Me!2016: Give me a second, these are pretty strong counterfactuals. I need some time to adjust to thinking from what seems to me like a very small section of probability mass. You want me to assume that it's actually true that you know such a method, and that it's every bit as good as you described it. Hmm, even in such a case, I might still have trouble believing what you say. Especially believing it enough to go through with some significant effort, which your method seems to require.

Current Me: I grant you that the effort is significant, but it's not extraordinary. And the benefits kind of are, you have to admit. But let's not talk about that. What if I told you that convincing people my method is real, and that it works largely as advertised, turned out to not be the main issue, in this hypothetical scenario?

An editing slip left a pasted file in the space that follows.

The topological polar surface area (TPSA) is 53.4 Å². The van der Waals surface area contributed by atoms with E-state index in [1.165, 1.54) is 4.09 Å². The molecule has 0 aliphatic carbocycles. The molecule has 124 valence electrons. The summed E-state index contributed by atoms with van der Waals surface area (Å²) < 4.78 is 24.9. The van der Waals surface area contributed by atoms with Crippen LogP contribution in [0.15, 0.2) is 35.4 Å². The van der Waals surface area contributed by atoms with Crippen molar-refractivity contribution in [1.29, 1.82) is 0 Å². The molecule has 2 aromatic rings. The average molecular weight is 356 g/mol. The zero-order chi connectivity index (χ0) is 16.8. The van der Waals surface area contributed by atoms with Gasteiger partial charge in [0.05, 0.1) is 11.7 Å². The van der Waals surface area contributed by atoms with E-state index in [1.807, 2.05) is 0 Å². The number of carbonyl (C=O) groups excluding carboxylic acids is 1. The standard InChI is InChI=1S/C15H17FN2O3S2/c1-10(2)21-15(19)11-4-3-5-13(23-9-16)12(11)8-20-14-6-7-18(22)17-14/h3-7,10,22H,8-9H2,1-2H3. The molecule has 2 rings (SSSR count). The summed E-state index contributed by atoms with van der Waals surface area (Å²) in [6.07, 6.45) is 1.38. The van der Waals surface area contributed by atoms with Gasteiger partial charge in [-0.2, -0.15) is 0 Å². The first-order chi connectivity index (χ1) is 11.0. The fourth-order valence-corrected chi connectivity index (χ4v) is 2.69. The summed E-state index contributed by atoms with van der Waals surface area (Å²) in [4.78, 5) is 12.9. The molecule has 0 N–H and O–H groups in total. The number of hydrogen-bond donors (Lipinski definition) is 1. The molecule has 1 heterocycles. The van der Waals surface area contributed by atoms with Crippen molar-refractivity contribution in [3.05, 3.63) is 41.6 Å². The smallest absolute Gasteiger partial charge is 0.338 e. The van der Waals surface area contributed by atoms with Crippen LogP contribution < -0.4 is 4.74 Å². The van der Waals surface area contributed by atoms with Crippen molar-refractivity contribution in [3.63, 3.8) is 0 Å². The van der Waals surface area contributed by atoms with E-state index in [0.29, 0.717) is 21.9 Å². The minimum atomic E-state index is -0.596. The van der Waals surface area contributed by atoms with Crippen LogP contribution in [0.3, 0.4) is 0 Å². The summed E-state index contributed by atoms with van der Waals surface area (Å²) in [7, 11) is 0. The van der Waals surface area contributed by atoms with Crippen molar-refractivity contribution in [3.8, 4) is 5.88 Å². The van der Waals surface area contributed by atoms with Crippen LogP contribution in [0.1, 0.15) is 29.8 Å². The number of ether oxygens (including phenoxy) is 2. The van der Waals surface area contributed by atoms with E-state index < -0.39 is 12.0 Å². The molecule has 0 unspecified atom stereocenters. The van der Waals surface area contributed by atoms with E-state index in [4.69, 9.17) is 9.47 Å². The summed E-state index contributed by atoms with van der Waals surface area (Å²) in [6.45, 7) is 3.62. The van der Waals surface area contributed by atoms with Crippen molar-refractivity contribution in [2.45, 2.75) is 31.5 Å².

Me!2016: Ouch. You just keep on piling these unintuitive assumptions, taking me further and further away from my priors. I'm not entirely sure my current common sense reasoning would apply in a world in which all these things were true. I feel like in that world I'd need to seriously recalibrate my brain, until it would start expecting this sort of weirdness. Although I have no idea how I could do that coherently.

Current Me: I understand. But please make an effort anyway. I want to hear your best guess.

Me!2016: OK... Let's see. Assume I know such a miraculous-sounding method for people to become happy, and it's a real working thing, no cheating. I also have no trouble convincing people that it's real, and worth the effort. Aha! I know. Is your method teachable?